Did you know that a single female dog can deliver more than a dozen puppies a year, or more than 80 over her lifetime? Female cats are even more prolific in their reproductive capacity, with each intact female cat potentially giving birth to 180 kittens over the course of her lifetime. It doesn’t take a degree in mathematics to understand how the population of strays can exponentially grow to mindboggling levels when left unaddressed.
The everyday suffering of stray animals is immense. Without loving homes to provide adequate shelter, food, and medical care, puppies and kittens are frequently left to fend for themselves. Born under less than ideal conditions, most of these babies do not survive their first weeks of life – during the winter months many freeze to death, starve when their mothers are killed in traffic, are attacked and eaten by other animals, and sometimes even deliberately killed by humans.
Every new litter born is a huge stressor for the mother dogs and cats, who must sacrifice their own bodies and health to feed their little ones, often with devastating consequences. The few puppies and kittens that do survive and make it to adulthood often become pregnant at only 6 and 4 months respectively and the sad cycle of suffering continues. Even though the infant mortality of stray animals is extremely high, with up to 75% of juveniles in some areas not surviving a month or two, dogs and cats are so fertile, that without intervention stray populations grow exponentially while more dogs and cats suffer.
This is why our FOUR PAWS Stray Animal Care teams around the world work to alleviate the suffering of dogs and cats in need. Our stray animal care programmes in Eastern Europe and Southeast Asia focus on sterilising as many homeless dogs and cats as possible. In 2020, FOUR PAWS teams sterilised over 12,500 animals across Eastern Europe and Southeast Asia and have thus prevented tens of thousands more from being born.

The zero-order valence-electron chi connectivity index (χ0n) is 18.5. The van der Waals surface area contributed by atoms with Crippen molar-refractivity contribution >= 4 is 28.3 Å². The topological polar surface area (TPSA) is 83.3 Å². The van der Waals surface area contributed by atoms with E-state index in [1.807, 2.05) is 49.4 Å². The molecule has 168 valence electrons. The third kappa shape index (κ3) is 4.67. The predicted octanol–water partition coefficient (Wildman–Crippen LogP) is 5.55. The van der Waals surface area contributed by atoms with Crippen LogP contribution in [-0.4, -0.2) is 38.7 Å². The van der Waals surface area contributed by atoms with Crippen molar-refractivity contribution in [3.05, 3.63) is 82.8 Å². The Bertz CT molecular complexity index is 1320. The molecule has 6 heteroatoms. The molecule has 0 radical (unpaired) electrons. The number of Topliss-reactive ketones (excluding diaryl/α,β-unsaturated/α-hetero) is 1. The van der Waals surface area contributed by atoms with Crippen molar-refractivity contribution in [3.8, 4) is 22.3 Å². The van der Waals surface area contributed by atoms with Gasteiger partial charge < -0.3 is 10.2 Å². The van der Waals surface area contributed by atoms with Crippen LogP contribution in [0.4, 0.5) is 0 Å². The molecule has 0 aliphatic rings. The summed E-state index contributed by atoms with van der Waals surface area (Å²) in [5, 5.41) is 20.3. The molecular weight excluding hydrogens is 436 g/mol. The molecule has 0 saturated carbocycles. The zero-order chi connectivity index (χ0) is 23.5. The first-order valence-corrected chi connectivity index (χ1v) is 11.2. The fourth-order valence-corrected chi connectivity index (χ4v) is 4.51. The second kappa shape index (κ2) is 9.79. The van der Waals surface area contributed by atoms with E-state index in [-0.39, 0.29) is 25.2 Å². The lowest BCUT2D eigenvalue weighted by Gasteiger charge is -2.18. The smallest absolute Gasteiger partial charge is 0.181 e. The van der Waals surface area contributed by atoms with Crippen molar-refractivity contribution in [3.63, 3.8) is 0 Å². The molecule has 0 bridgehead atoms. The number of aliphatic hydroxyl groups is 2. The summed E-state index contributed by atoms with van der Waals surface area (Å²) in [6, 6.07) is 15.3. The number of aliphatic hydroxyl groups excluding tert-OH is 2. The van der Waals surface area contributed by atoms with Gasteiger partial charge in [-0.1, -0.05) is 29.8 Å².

Catch-neuter-vaccinate-return (CNVR) or Trap-neuter-return (TNR) are methods employed by FOUR PAWS for humanely and effectively manage free-roaming domestic animals.
Step 1: Catch/Trap
Our catching staff are highly skilled professionals trained to catch, handle and transport dogs and cats in a humane way causing them the least amount of stress possible. We catch most dogs by hand by picking them up or putting a leash around their necks and guiding them to our transport vehicle, or by gently securing them in a net. Some cats can also be caught by hand, while others are safely trapped using a spring-loaded trap.
Step 2: Spay/Neuter
Our veterinary teams sterilise dogs and cats as young as 3 months of age. Even though our teams focus on high-volume surgery to achieve the largest number of animals sterilised, surgical quality and asepsis is never compromised. All animals receive a health check-up on entry; the surgery is performed under general anaesthesia and every animal receives painkillers to minimise any discomfort. The benefits of spay/neuter are numerous. Other than being spared the stress of pregnancy and having to look after their young, sterilisation has added benefits for the individual dogs and cats – female dogs will no longer develop pyometra, a life-threatening infection of their uterus, and male dogs benefit from a significant reduction of their reproductive hormones resulting in less fighting and roaming. While under aesthetic, in some of our projects dogs also receive a unique form of identification with an ear tag and microchip, and cats’ ears are tipped to signal to the general public that they have been successfully sterilised and vaccinated.
Step 3: Vaccinate
All of the dogs and cats in our stray animal care programmes are vaccinated against rabies, a deadly, but 100% preventable viral disease. Many are also vaccinated against other deadly diseases including parvovirus and distemper.
Step 4: Return
Following a successful recovery from surgery, when safe to do so, all dogs and cats are return them to their original territories where they meet back up with their canine and feline friends.